In a previous post, we explored what AIOps is and more importantly, what the point of AIOps is. Namely, that AIOps really is about delivering insight into digital experience and why digital experience is breaking. In this post, we’ll explore the data visibility gaps AIOps doesn’t address in and of itself, and how we set about solving that gap in a manner that is complementary to AIOps.
Do You Have the Right Data Set?
If we believe that experience is vital, then how does one solve for monitoring with that in mind? It’s undoubtedly paramount to get the right data. So, it stands to reason that the new, experience-oriented paradigm means that your Ops visibility should address all the elements that impact digital experience and get at the “why” when digital experience breaks. That means it should include digital experience monitoring (DEM) such as HTML server availability and response time, page load and web transaction data. But just knowing that a website or a service (such as a Salesforce API endpoint) is not responding in a timely manner isn’t enough, because the Ops team still needs to know why so it can solve the underlying problem. In my conversation with another industry analyst, he mentioned that there is a great deal of dissatisfaction with traditional DEM because of the lack of ability to understand the why of experience issues in this modern, cloud and Internet-dependent era. So clearly, DEM solves some of essential challenges, but more is needed.
This is where we can observe a significant gap in most IT Ops visibility architectures. The vast majority of IT Ops visibility is based on passive data collection from the pieces of the puzzle it still has control over. For example, up/down indicators plus coarse to fine detailed measurements from the network elements you still own and VMs in your public cloud VPC that you can directly administrate; plus EUE data from the app code that you develop. That’s helpful data for sure. But what about all myriads of external apps, services, infrastructure and Internet networks that IT has no direct control over? For example, you can’t inject APM code into a SaaS provider’s software, and you can’t gather infrastructure data from a network that doesn’t belong to you. But all that external stuff is now the majority of the IT picture. To quote the summary from the Gartner research report “Prepare for the Death of the Data Center as We Know It,” by Tiny Haynes:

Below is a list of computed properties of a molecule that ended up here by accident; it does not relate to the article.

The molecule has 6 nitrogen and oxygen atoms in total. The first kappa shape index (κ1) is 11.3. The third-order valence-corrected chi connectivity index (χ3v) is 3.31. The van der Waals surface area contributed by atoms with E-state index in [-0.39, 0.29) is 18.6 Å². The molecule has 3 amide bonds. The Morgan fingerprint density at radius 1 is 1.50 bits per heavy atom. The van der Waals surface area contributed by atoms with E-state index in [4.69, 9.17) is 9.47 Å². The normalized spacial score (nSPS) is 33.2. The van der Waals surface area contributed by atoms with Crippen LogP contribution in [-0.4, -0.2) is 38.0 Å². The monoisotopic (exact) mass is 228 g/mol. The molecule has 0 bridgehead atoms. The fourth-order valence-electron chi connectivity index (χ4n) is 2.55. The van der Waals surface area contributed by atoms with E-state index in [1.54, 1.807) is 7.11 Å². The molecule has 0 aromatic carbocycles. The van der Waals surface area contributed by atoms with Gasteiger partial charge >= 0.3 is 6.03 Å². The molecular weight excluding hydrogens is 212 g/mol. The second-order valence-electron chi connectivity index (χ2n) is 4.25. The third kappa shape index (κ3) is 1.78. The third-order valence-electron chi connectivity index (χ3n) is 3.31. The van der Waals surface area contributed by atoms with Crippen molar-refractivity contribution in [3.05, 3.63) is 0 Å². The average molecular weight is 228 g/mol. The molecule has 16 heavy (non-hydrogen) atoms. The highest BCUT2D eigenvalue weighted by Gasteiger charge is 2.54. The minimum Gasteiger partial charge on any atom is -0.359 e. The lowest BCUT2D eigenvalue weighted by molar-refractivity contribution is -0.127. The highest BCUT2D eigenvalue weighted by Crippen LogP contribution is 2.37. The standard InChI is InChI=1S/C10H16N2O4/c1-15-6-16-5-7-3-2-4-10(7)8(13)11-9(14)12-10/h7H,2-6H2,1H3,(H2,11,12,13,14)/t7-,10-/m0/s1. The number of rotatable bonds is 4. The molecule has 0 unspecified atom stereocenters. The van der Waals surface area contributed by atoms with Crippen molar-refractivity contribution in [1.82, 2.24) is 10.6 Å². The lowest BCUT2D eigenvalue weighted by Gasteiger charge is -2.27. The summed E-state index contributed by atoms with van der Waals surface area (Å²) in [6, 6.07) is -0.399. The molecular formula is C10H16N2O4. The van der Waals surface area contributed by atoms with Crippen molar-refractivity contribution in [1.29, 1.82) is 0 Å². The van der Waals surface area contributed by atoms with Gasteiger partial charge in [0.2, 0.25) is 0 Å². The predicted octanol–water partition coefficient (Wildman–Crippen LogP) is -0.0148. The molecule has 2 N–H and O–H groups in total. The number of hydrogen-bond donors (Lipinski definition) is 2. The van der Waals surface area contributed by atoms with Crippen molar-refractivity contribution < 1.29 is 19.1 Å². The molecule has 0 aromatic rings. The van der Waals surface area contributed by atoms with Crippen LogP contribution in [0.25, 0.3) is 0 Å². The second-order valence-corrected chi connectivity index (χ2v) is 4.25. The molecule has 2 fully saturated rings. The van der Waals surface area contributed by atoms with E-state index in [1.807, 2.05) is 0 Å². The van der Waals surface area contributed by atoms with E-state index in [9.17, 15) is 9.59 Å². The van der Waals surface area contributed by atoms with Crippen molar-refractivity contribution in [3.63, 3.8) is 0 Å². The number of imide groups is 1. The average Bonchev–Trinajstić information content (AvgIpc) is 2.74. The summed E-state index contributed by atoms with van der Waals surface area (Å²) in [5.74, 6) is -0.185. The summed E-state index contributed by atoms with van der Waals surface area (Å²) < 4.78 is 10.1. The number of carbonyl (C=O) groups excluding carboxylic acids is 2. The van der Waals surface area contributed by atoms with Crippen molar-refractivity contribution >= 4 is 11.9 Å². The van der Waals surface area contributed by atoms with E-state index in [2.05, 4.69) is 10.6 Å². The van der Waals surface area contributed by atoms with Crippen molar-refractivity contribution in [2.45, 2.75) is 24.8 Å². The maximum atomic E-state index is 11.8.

“Gartner anticipates that many leading enterprises will migrate entirely away from their on-premises data centers with the current trend of moving workloads to colocation, hosting and the cloud. With this evolution, I&O leaders must rely on outside partners.”
If you don’t have data on that vast part of the current IT landscape, the size of your data gap means that no level of analytical intelligence can make up for it.
Let’s go a little deeper on this data gap issue. One constant literally links nearly every endpoint (PC, tablet, mobile), every cloud provider, every SaaS, every data center and nearly every branch office together today—the Internet. The Internet consists of tens of thousands of networks stitched together by goodwill and voluntary participation in a grand routing scheme enabled by the Border Gateway Protocol (BGP). Practically speaking, when a user in a branch office communicates with a SaaS like Salesforce, it can easily traverse several networks—the internal branch network, multiple ISPs, possibly a cloud security provider like ZScaler, and then the SaaS provider network. Most front-end user connections and most back-end inter-service communications now depend on the Internet in some fashion.
So, to adequately understand and link DEM indicators to underlying infrastructure and especially networks today, you simply must have an in-depth operational view into the Internet. As mentioned in the previous post, understanding and managing an enterprise network is more complicated than fleets of servers or VMs. Now, let’s talk about trying to understand and manage the Internet—which is the biggest living IT organism in history. It’s a moving, evolving target. If an IT Ops team can’t understand what’s happening in this domain, then its ability to understand the why behind digital experience indicators going off the rails is going to be extremely limited.
ThousandEyes Approach — An Experiential Lens on the Internet
As mentioned earlier, ThousandEyes is not an AIOps platform. Furthermore, as I hope it is clear, we don’t have any bone to pick with AIOps. We certainly believe that AIOps has relevance to modern IT Ops challenges, but it’s not a panacea. For example, AIOps doesn’t at its core address the visibility data gap around understanding the impact of the Internet and other non-IT-controlled assets on digital experience.
ThousandEyes took a SaaS approach to solve the modern “experience” visibility problem that our founders saw years ago, that every business was going to increasingly depend on the Internet to deliver digital experiences to humans and machines. In fact, we state our mission as seeking to help organizations see, understand and improve connected experiences everywhere.
How We Pulled DEM and Internet Visibility Together